Larry Sherwood wrote:
>I am going to go out on a limb here, but I am guessing that the
>officer to whom Leon refers was the same officer, an oboist, who
>prevailed on Strauss to write his oboe concerto. So his visit was
>more in his capacity as an oboist than in his capacity as an officer
>in the U.S. Army.
"the oboe concerto was requested from Strauss after the end
of World War II by one of the occupying American soldiers:
John De Lancie, principal oboist of the Philadelphia Orchestra.
Strauss composed it in short score while he was still living
at his villa in Garmisch, and orchestrated it after his removal
to Switzerland. It was premiered in Zurich in 1946, and has
become one of the staples of the oboe literature. It is a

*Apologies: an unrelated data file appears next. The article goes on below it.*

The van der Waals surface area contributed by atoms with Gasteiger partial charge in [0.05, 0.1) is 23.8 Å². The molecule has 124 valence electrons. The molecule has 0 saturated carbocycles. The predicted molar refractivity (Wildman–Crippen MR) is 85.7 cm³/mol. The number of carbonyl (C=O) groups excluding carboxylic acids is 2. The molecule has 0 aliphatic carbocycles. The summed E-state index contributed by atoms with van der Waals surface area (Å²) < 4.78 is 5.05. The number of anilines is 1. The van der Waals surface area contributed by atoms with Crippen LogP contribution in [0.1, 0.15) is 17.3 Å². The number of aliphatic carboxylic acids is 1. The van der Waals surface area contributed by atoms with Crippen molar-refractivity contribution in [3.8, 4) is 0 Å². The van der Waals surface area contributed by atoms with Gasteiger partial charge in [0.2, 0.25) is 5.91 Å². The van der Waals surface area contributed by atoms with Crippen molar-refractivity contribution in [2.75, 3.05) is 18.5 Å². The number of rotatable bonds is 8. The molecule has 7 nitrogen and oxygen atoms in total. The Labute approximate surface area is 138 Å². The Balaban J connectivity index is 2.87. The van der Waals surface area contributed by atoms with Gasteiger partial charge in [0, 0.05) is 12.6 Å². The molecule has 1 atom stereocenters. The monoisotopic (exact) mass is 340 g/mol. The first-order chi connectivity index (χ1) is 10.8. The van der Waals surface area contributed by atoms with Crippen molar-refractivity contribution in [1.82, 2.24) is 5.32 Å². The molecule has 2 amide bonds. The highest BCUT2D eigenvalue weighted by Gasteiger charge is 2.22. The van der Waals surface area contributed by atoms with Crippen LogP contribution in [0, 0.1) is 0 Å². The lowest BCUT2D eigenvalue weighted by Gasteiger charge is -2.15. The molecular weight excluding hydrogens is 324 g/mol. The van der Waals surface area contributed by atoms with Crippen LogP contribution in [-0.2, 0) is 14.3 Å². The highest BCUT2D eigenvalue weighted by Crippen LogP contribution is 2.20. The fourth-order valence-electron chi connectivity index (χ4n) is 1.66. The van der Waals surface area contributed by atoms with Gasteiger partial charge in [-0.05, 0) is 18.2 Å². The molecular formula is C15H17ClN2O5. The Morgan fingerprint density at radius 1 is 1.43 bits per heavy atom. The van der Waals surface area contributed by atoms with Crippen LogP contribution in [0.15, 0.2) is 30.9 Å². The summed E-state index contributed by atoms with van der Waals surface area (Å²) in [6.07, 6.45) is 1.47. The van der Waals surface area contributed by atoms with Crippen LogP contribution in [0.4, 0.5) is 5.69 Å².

sunny, classical work, with flowing and perky writing in the
outer movements and a poignantly lyrical melody in the slow
I seem to recall an on air conversation with De Lancie where he mentioned
that Strauss had little response to De Lancie's suggestion to write an
oboe concerto. De Lancie was then surprised later when the concerto
My sense is also that De Lancie had requested the audience with Strauss,
and was probably not among the first US soldiers to visit Strauss.